Don’t start negotiations right away! Express your excitement and appreciation, then ask ‘could you please send my full offer including compensation, insurance and benefits over in writing?’ Ask for a day or two to review.” - Ashley Cash, Career Coach & Resume Expert

Crossing the finish line

Step 1: Evaluate the offer

The details of this job offer have a ripple effect on the rest of your career path so it’s important to take time to fully evaluate the offer and negotiate where necessary.

Divide your job offer into smaller, digestible pieces and review all the details including:

  • The basics: Start date, job title, base pay, work location, work schedule, employment terms
  • Total compensation: Sign-on bonus, cash bonuses, commission, stock options, 401k matching/contribution
  • Health and wellness benefits: Medical/dental/vision insurance, life insurance, disability insurance, Health Savings Account (HSA) or Flexible Spending Account (FSA)
  • Time off policies: Vacation time, sick time, flexible schedule options, leave policies, holidays, parental leave policies
  • Employee perks: Wellness reimbursements, Dependent Care FSA, company-provided cell phone or office cost stipends, tuition reimbursement, ongoing education and learning opportunities

Woman typing on laptop keyboardHow to Evaluate a Job Offer

You’ll feel much more confident accepting a new job if you take your time to review the offer first. Here's how to deconstruct and evaluate a job offer. Read more

Step 2: Submit a counteroffer

Negotiating your job offer can raise your starting salary by an average of 7.4%. Consider your salary, any benefits and the extras you may have hoped for (like work from home Fridays, for example). You can submit your counter-offer via email with a bulleted list of the changes you’d like to see and a brief explanation of the reasoning for each.


Step 3: Determine your non-negotiables

Establish your deal-breakers before you are presented with your next offer so you know where you’re willing to compromise and where you’ll stand firm (and counter again). 

Confidence is key. Avoid over-explaining yourself in your response. Take ownership of the changes you’re requesting. You’ve done a great job already convincing the employer of your value or they wouldn’t have extended an offer. Now, you can leverage that value to get the job offer you deserve. 

Make it happen

📖 Read How to Effectively Negotiate Your Job Offer

▶️ Watch Negotiation and Compensation 101

Hitting reset

The average job search takes about 8 weeks. If you feel like you’ve tried everything and aren’t seeing any results, ask yourself what’s not working.

If you’re applying and not hearing back: Recruit yourself! Re-read your resume and your cover letter. Is your personal brand clearly stated? Are you highlighting your top skills in an easy-to-read format? Need help? Try our 5-day Resume Challenge and revamp your resume by the end of the week.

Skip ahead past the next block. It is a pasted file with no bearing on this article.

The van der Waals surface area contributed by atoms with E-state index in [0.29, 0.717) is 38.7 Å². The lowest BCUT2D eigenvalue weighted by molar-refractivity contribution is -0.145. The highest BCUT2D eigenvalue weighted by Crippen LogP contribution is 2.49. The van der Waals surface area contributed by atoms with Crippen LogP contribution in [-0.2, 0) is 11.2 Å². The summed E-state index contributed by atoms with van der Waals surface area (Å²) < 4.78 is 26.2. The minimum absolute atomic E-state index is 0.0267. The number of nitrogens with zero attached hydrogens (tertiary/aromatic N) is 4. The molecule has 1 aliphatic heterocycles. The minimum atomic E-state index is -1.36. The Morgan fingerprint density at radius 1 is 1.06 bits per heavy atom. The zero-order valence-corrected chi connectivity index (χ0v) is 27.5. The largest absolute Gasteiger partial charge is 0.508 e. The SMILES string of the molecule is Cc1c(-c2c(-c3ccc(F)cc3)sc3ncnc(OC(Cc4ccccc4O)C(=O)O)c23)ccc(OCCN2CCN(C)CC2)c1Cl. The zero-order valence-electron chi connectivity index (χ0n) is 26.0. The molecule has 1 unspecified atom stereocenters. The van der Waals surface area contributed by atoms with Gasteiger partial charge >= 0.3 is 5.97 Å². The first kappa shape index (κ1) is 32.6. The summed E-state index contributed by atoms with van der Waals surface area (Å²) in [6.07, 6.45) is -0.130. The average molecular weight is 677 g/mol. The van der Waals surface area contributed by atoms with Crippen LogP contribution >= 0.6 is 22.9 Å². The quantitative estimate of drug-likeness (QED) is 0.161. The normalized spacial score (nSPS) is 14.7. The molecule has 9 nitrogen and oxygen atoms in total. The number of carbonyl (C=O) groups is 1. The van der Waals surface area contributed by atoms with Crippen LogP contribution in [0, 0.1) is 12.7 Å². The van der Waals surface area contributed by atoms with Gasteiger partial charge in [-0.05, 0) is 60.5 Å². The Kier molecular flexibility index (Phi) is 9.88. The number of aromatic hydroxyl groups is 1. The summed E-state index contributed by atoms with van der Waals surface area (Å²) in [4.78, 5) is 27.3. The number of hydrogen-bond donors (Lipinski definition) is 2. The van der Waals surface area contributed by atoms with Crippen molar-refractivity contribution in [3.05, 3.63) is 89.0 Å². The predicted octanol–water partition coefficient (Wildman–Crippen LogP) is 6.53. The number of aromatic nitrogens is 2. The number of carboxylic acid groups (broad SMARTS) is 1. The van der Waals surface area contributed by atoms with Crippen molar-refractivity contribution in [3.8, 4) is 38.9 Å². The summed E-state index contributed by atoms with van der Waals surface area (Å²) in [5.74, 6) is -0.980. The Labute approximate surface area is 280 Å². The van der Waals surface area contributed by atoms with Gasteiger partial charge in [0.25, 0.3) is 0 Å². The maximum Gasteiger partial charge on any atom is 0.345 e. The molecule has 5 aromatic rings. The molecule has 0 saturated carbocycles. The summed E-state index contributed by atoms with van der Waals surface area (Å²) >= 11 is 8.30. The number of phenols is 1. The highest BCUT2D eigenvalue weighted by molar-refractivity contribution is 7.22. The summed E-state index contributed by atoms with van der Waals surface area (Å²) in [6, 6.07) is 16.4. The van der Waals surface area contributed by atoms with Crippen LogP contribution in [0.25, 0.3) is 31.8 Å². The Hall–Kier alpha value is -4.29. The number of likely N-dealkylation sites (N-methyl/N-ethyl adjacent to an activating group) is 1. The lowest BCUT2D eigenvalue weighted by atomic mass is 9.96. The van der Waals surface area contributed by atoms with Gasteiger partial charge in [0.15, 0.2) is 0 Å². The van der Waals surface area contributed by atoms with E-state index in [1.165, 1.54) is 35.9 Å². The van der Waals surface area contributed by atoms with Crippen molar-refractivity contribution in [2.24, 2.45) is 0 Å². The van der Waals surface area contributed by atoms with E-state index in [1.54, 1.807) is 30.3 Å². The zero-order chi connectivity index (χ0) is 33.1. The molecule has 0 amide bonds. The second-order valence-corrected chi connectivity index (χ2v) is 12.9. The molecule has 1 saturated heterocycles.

If you’re not seeing jobs that seem like the right fit: Reset your search parameters. Focus more on your experience level and skills and less on specific job titles. Look outside your current industry. If you’re using The Mom Project, make sure your talent profile is 100% complete. Completed profiles are 10x more likely to get noticed by employers and your job search matches will be more accurate.

If you’ve had a couple interviews but aren’t progressing: Practice makes perfect. You know the types of questions to anticipate in interviews now. Record yourself on video responding to 3 or so questions you’ve been receiving and rate your own responses. How can you simplify, make your point quickly, and better communicate the value you bring to an organization? 

Make it happen

▶️ Watch Tried Everything in Your Job Search? Here’s What’s Next 

📖 Read Didn't Get the Job? Here's What to Do Next

Need a break?

Go for it! Taking time away from a stressful search is important for your mental health, and the goal is to come back into your search refreshed and ready to try something new. 

Pause your job alerts for a week and reconnect with the people around you. Then, before starting your search again, reexamine your goals and consider how you can adjust your job alert settings. Maybe it’s time to consider contract positions in addition to full time employment, or maybe it’s time to set up a call with a few of your networking contacts. 

Don’t forget to breathe - both literally and figuratively! Use the time you would spend each day job hunting to care for yourself by taking a walk, enjoying a podcast, meditating or doing a favorite hobby. Take a look back at how far you’ve come in your search by setting goals, updating your resume, making new networking connections and even keeping your skills up to date.

When you start your search again, revisit your goals and congratulate yourself on your experience. The right employer will come along, and you’ll be ready to confidently explain why you’ll be a valuable, important part of the team.

And once you’ve landed the job?

Pay it forward! Keep your network active by making new connections, responding to other people’s updates and look for ways to help other women in their search. You put in the work and landed a new job, and other moms can learn from your experiences. 

Find your next opportunity with The Mom Project

Apply for career opportunities with vetted companies that support work and life integration. From startups to the Fortune 1000, inclusive employers of all sizes use The Mom Project to post job opportunities and find skilled, diverse talent. Sign up or log in